From Scientific American: "With a trunk-like snout, an enormous brain and shimmying moves, freshwater elephantnose fish seem straight out of a science-fiction novel. But these oddballs’ most shocking trait is their ability to emit and sense electricity. They use electric currents to pinpoint prey and potential mates in the muddy river bottoms where they reside. Now scientists have discovered that the fish can supercharge this power by working together. In a paper published on Wednesday in the journal Nature, a team of researchers discovered that these that  fish are able to pick up on the electric signals from their peers to collectively sense the world around them. This may expand the fish’s perceptual capabilities, helping them sense prey items and potential foes from farther away."

In the 18th century a bloody war was fought over the price of flour

The Self-sacrifice of a Father by Jacques Sablet, 1784

From JSTOR Daily: "In 1775, the king of France was Louis XVI. One of his unofficial titles was “the first baker of France,” representing his sacred responsibility to ensure that his people always had food to eat. At this, he failed miserably. By most accounts, he was a painfully introverted and feeble-minded monarch dominated by his overbearing and out-of-touch ministers. Louis’s Controller-General of Finances, Anne Robert Jacques Turgot, placed grossly inflated prices on the country’s diminished wheat supply after a devastatingly bad harvest. What followed was a massive wave of anarchistic, violent clashes with local authorities and lootings known as the guerre des farines, or the Flour War. Some were spontaneous, some were organized."

Forty-three students went missing in 2014 and have never been found

Mexico missing students: Knowns and unknowns - BBC News

From The New Yorker: "On Friday, September 26, 2014, about a hundred students left their campus in two previously requisitioned buses, and went in search of several more, in preparation for an upcoming demonstration in Mexico City that takes place every year. It marks the anniversary of a massacre on October 2, 1968, when the army gunned down hundreds of demonstrators at an anti-government rally. Soon afterward, the rest of the Ayotzis arrived to rescue their mates. Shouting and banging on the doors of buses, they commandeered three others in a matter of minutes, for a total of five, and prepared to head back to their school in triumph. That was when the killing started. By the next morning, six people were dead, including three students. But the worst of the terror was still to come: dozens of families would come to understand that forty-three of their children were missing. No one knew whether they were alive or dead."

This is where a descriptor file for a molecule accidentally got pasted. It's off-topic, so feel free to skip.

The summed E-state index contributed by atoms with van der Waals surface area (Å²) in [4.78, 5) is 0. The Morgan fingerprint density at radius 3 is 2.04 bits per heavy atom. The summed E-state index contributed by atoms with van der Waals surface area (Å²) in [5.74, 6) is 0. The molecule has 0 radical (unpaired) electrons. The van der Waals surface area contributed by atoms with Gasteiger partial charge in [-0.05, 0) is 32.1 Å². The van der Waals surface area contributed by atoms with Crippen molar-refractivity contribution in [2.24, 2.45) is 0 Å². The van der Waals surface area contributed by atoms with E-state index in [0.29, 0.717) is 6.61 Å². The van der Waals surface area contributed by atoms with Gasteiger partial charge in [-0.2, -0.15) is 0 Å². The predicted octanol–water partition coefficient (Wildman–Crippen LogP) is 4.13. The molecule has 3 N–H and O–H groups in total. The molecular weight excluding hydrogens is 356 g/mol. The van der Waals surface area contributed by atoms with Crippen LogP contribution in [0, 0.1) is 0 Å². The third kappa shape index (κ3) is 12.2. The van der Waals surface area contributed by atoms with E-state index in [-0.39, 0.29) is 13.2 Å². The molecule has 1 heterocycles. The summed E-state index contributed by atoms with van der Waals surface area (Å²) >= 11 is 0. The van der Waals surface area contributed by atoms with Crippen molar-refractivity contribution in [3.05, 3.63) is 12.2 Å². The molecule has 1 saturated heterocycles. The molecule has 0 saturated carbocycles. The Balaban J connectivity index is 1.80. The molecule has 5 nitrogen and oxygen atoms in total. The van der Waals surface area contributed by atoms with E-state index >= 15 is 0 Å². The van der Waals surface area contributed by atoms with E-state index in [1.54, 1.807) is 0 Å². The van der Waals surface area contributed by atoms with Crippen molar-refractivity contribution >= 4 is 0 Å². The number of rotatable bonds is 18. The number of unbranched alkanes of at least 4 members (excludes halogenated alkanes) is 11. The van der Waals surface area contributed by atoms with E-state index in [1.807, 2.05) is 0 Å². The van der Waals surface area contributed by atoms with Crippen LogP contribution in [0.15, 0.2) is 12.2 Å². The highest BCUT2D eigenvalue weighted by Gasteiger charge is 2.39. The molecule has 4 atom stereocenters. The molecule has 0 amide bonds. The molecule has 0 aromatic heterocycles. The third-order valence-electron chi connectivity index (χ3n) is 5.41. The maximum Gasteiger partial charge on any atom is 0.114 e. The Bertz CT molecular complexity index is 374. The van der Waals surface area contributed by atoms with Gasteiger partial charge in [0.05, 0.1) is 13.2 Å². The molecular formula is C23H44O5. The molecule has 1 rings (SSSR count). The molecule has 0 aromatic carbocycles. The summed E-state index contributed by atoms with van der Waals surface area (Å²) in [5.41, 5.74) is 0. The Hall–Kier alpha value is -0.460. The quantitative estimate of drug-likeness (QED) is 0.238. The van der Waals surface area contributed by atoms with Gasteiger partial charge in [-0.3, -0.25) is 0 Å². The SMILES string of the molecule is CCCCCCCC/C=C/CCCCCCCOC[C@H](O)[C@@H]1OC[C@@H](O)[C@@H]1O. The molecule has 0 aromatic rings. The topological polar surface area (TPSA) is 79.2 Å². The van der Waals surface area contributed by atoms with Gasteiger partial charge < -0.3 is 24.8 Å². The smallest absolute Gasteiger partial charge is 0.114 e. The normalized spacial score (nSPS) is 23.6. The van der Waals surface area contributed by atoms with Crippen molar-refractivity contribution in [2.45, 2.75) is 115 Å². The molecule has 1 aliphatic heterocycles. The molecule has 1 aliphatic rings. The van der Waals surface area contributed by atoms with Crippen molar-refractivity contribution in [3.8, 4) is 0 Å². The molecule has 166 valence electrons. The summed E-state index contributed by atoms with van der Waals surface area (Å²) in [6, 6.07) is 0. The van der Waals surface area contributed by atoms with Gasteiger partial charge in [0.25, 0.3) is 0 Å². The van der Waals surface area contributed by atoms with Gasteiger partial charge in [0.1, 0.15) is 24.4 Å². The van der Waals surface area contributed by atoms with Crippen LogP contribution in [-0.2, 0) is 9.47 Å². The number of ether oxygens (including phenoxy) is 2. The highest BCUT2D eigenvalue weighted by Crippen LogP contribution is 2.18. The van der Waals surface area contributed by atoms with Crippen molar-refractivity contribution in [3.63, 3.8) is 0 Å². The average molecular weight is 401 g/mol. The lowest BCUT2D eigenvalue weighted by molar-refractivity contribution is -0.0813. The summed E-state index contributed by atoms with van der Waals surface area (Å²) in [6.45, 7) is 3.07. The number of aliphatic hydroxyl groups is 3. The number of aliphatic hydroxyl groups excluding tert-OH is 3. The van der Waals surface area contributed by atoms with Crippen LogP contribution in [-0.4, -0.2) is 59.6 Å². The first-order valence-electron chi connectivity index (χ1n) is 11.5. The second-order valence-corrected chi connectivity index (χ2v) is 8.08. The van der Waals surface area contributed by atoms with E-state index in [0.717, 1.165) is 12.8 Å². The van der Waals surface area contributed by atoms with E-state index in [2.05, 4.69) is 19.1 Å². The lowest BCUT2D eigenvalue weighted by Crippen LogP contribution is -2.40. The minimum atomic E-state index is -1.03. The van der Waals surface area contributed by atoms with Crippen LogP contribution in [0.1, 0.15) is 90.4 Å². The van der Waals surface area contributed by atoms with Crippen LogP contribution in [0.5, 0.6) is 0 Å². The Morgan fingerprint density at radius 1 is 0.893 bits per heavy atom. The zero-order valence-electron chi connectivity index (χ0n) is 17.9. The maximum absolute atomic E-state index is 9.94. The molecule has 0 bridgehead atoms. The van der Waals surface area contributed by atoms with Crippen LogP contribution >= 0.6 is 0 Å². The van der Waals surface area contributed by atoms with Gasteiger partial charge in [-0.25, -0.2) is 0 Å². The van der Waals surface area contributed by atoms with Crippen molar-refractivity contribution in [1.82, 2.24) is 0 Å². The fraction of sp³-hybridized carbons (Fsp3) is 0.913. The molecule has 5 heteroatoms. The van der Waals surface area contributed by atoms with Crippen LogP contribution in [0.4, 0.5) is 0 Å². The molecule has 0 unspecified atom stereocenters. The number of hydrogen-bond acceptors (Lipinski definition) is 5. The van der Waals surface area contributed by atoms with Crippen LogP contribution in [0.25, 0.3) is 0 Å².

The Boneyard is the largest airplane storage facility in the world

Acknowledgements: I find a lot of these links myself, but I also get some from other newsletters that I rely on as "serendipty engines," such as The Morning News from Rosecrans Baldwin and Andrew Womack, Jodi Ettenberg's Curious About Everything, Dan Lewis's Now I Know, Robert Cottrell and Caroline Crampton's The Browser, Clive Thompson's Linkfest, Noah Brier and Colin Nagy's Why Is This Interesting, Maria Popova's The Marginalian, Sheehan Quirke AKA The Cultural Tutor, the Smithsonian magazine, and JSTOR Daily. If you come across something interesting that you think should be included here, please feel free to email me.